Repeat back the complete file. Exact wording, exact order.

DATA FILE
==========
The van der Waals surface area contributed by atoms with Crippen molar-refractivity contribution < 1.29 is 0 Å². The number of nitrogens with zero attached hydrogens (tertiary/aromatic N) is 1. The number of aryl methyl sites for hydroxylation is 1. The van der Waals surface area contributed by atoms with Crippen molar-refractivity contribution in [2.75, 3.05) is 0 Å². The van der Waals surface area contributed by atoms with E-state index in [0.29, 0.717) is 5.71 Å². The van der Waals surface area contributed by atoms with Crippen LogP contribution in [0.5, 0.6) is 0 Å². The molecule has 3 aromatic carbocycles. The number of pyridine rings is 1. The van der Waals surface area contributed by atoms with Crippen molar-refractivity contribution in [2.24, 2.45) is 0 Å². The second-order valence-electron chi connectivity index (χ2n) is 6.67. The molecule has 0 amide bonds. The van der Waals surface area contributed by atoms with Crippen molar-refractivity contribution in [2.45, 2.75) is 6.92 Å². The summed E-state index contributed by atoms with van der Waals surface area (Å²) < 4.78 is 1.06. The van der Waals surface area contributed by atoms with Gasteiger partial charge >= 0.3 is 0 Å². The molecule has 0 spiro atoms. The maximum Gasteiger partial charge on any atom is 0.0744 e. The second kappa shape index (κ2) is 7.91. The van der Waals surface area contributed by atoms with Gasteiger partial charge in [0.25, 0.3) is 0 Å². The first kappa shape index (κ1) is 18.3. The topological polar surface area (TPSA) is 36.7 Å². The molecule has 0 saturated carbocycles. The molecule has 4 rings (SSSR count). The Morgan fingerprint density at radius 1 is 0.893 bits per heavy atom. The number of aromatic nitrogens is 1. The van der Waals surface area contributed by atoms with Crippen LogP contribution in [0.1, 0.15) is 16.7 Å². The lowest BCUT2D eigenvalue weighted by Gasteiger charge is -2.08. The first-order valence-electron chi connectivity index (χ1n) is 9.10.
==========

The van der Waals surface area contributed by atoms with Crippen molar-refractivity contribution < 1.29 is 0 Å². The number of nitrogens with zero attached hydrogens (tertiary/aromatic N) is 1. The number of aryl methyl sites for hydroxylation is 1. The van der Waals surface area contributed by atoms with Crippen molar-refractivity contribution in [2.75, 3.05) is 0 Å². The van der Waals surface area contributed by atoms with E-state index in [0.29, 0.717) is 5.71 Å². The van der Waals surface area contributed by atoms with Crippen LogP contribution in [0.5, 0.6) is 0 Å². The molecule has 3 aromatic carbocycles. The number of pyridine rings is 1. The van der Waals surface area contributed by atoms with Crippen molar-refractivity contribution in [2.24, 2.45) is 0 Å². The second-order valence-electron chi connectivity index (χ2n) is 6.67. The molecule has 0 amide bonds. The van der Waals surface area contributed by atoms with Crippen molar-refractivity contribution in [2.45, 2.75) is 6.92 Å². The summed E-state index contributed by atoms with van der Waals surface area (Å²) < 4.78 is 1.06. The van der Waals surface area contributed by atoms with Gasteiger partial charge >= 0.3 is 0 Å². The molecule has 0 spiro atoms. The maximum Gasteiger partial charge on any atom is 0.0744 e. The second kappa shape index (κ2) is 7.91. The van der Waals surface area contributed by atoms with Gasteiger partial charge in [0.25, 0.3) is 0 Å². The first kappa shape index (κ1) is 18.3. The topological polar surface area (TPSA) is 36.7 Å². The molecule has 0 saturated carbocycles. The molecule has 4 rings (SSSR count). The Morgan fingerprint density at radius 1 is 0.893 bits per heavy atom. The number of aromatic nitrogens is 1. The van der Waals surface area contributed by atoms with Crippen LogP contribution in [0.1, 0.15) is 16.7 Å². The lowest BCUT2D eigenvalue weighted by Gasteiger charge is -2.08. The first-order valence-electron chi connectivity index (χ1n) is 9.10.